Badaunt said...

That is what I would do too, for a serious test. My tests are rarely that serious, though. Most of the students' grades come from what they do in class and for homework. For language learning, sustained effort is far more important. The tests are more for them, to give them some idea of how they're doing.

(Also, they take me more seriously if I threaten them with a test now and again.)

Anonymous said...

Triple redundancy in cheat sheets? Around here we encourage those kind of people to work for NASA.

For single cheat sheets and/or failures we recommend politics.

Anonymous said...

In my college days, I prepared similar, but non-cheat, sheets for classes where the professor let you bring one sheet of notes to the test. Just the one, and whatever you could fit on it was okay, and whatever wasn't on it was your problem. I learned to write small, and I learned the material.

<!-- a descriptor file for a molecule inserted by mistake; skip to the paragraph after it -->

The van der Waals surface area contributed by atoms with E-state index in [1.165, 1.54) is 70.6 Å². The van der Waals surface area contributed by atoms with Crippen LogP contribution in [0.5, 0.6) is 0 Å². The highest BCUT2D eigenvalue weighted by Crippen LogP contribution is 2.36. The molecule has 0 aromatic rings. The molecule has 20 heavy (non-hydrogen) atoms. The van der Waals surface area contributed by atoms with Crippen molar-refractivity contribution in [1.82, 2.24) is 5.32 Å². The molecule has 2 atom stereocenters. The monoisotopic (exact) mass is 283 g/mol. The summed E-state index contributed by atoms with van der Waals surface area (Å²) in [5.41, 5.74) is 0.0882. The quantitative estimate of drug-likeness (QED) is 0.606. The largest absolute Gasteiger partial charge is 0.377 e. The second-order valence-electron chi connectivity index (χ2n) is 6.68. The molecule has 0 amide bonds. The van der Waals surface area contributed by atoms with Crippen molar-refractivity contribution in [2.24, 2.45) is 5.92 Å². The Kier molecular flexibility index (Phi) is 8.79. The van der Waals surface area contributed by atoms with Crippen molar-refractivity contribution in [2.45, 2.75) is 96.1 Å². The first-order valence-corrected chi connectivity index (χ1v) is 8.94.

But it could also work your way: encourage cheating preparation, and crack down on practical cheating.

kenju said...

From the first memory I have of school, I can remember taking notes in class, copying them in ink at home and then typing them. By the time I had done that, I knew the material very well. But I never took any of those notes into class with me during a test. I swear! LOL

Anonymous said...

I had a history teacher who caught me cheating once and he suggested that the next time he would allow me to use a cheat sheet so to write down as much of the info as I could.

In my arrogance, I used a full sheet of paper only to get to class that day and have him take it from me. "I lied" he declared. "But let's see how efficient of a cheater you are".

The point was that by making the extensive cheat sheet, i was in a way studying. I got a 89 on that test, to that point, the best score on any of his tests.

Anonymous said...

That's neat. Both about the cheater and how you handled it with creativity and humor. It's funny how people assume the bad students cheat, but not the good ones. :)